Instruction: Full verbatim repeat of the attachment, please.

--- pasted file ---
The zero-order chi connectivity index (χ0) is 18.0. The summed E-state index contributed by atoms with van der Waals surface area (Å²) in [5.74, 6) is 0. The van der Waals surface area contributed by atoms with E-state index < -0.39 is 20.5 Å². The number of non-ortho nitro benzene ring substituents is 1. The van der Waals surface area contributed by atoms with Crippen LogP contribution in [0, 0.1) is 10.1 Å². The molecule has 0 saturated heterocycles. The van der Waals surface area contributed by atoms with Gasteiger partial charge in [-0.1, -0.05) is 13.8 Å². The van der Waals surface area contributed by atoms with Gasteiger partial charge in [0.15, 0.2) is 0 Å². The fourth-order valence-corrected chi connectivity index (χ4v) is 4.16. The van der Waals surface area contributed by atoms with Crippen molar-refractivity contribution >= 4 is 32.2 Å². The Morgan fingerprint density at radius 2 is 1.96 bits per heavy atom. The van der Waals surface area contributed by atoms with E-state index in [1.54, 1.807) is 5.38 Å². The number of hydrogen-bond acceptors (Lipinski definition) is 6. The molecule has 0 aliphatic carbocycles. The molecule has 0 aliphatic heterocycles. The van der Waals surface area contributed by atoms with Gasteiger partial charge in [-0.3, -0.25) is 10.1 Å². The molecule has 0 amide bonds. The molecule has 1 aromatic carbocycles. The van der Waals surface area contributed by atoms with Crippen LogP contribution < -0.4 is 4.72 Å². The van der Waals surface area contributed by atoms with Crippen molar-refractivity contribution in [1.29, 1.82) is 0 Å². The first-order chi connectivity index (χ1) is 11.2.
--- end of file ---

The zero-order chi connectivity index (χ0) is 18.0. The summed E-state index contributed by atoms with van der Waals surface area (Å²) in [5.74, 6) is 0. The van der Waals surface area contributed by atoms with E-state index < -0.39 is 20.5 Å². The number of non-ortho nitro benzene ring substituents is 1. The van der Waals surface area contributed by atoms with Crippen LogP contribution in [0, 0.1) is 10.1 Å². The molecule has 0 saturated heterocycles. The van der Waals surface area contributed by atoms with Gasteiger partial charge in [-0.1, -0.05) is 13.8 Å². The van der Waals surface area contributed by atoms with Gasteiger partial charge in [0.15, 0.2) is 0 Å². The fourth-order valence-corrected chi connectivity index (χ4v) is 4.16. The van der Waals surface area contributed by atoms with Crippen molar-refractivity contribution >= 4 is 32.2 Å². The Morgan fingerprint density at radius 2 is 1.96 bits per heavy atom. The van der Waals surface area contributed by atoms with E-state index in [1.54, 1.807) is 5.38 Å². The number of hydrogen-bond acceptors (Lipinski definition) is 6. The molecule has 0 aliphatic carbocycles. The molecule has 0 aliphatic heterocycles. The van der Waals surface area contributed by atoms with Gasteiger partial charge in [-0.3, -0.25) is 10.1 Å². The molecule has 0 amide bonds. The molecule has 1 aromatic carbocycles. The van der Waals surface area contributed by atoms with Crippen LogP contribution < -0.4 is 4.72 Å². The van der Waals surface area contributed by atoms with Crippen molar-refractivity contribution in [1.29, 1.82) is 0 Å². The first-order chi connectivity index (χ1) is 11.2.